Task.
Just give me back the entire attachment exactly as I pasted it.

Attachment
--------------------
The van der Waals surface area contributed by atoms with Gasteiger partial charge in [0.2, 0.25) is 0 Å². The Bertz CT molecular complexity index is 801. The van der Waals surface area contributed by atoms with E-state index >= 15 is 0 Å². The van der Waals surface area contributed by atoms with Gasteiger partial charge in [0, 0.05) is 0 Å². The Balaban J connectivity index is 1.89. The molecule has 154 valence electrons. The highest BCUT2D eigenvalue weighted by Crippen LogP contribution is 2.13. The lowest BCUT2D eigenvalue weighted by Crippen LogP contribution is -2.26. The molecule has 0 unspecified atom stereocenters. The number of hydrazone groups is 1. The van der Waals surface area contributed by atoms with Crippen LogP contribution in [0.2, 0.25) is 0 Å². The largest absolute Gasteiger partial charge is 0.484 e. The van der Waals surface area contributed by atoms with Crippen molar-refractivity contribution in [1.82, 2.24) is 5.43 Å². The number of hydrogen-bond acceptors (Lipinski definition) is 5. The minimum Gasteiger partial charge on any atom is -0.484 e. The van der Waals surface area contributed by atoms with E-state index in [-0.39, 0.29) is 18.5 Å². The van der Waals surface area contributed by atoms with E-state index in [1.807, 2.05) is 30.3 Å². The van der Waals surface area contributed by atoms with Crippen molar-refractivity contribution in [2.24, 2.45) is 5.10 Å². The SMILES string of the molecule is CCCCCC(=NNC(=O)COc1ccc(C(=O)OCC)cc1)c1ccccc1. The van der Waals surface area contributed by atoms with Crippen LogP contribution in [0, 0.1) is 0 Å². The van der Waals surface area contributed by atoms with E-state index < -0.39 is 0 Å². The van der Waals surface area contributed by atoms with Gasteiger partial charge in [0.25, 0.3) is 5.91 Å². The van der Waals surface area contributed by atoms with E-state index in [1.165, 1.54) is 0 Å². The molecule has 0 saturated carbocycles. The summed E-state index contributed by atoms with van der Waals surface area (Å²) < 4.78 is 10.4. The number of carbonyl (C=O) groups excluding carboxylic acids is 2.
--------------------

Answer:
The van der Waals surface area contributed by atoms with Gasteiger partial charge in [0.2, 0.25) is 0 Å². The Bertz CT molecular complexity index is 801. The van der Waals surface area contributed by atoms with E-state index >= 15 is 0 Å². The van der Waals surface area contributed by atoms with Gasteiger partial charge in [0, 0.05) is 0 Å². The Balaban J connectivity index is 1.89. The molecule has 154 valence electrons. The highest BCUT2D eigenvalue weighted by Crippen LogP contribution is 2.13. The lowest BCUT2D eigenvalue weighted by Crippen LogP contribution is -2.26. The molecule has 0 unspecified atom stereocenters. The number of hydrazone groups is 1. The van der Waals surface area contributed by atoms with Crippen LogP contribution in [0.2, 0.25) is 0 Å². The largest absolute Gasteiger partial charge is 0.484 e. The van der Waals surface area contributed by atoms with Crippen molar-refractivity contribution in [1.82, 2.24) is 5.43 Å². The number of hydrogen-bond acceptors (Lipinski definition) is 5. The minimum Gasteiger partial charge on any atom is -0.484 e. The van der Waals surface area contributed by atoms with E-state index in [-0.39, 0.29) is 18.5 Å². The van der Waals surface area contributed by atoms with E-state index in [1.807, 2.05) is 30.3 Å². The van der Waals surface area contributed by atoms with Crippen molar-refractivity contribution in [2.24, 2.45) is 5.10 Å². The SMILES string of the molecule is CCCCCC(=NNC(=O)COc1ccc(C(=O)OCC)cc1)c1ccccc1. The van der Waals surface area contributed by atoms with Crippen LogP contribution in [0, 0.1) is 0 Å². The van der Waals surface area contributed by atoms with E-state index < -0.39 is 0 Å². The van der Waals surface area contributed by atoms with Gasteiger partial charge in [0.25, 0.3) is 5.91 Å². The van der Waals surface area contributed by atoms with E-state index in [1.165, 1.54) is 0 Å². The molecule has 0 saturated carbocycles. The summed E-state index contributed by atoms with van der Waals surface area (Å²) < 4.78 is 10.4. The number of carbonyl (C=O) groups excluding carboxylic acids is 2.